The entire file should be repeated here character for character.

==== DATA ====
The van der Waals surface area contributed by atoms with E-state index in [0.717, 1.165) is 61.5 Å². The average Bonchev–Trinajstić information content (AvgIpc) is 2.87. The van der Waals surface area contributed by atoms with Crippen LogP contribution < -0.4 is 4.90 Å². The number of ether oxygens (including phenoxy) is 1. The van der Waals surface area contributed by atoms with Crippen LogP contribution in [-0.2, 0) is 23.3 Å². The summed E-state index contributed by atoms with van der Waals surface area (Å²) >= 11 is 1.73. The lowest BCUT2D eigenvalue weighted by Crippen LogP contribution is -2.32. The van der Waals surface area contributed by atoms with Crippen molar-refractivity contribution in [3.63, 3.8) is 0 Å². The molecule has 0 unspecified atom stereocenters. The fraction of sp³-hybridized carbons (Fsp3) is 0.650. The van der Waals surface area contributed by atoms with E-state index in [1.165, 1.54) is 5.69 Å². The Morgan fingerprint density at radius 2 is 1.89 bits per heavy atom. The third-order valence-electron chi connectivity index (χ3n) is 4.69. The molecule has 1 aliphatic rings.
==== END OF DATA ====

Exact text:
The van der Waals surface area contributed by atoms with E-state index in [0.717, 1.165) is 61.5 Å². The average Bonchev–Trinajstić information content (AvgIpc) is 2.87. The van der Waals surface area contributed by atoms with Crippen LogP contribution < -0.4 is 4.90 Å². The number of ether oxygens (including phenoxy) is 1. The van der Waals surface area contributed by atoms with Crippen LogP contribution in [-0.2, 0) is 23.3 Å². The summed E-state index contributed by atoms with van der Waals surface area (Å²) >= 11 is 1.73. The lowest BCUT2D eigenvalue weighted by Crippen LogP contribution is -2.32. The van der Waals surface area contributed by atoms with Crippen molar-refractivity contribution in [3.63, 3.8) is 0 Å². The molecule has 0 unspecified atom stereocenters. The fraction of sp³-hybridized carbons (Fsp3) is 0.650. The van der Waals surface area contributed by atoms with E-state index in [1.165, 1.54) is 5.69 Å². The Morgan fingerprint density at radius 2 is 1.89 bits per heavy atom. The third-order valence-electron chi connectivity index (χ3n) is 4.69. The molecule has 1 aliphatic rings.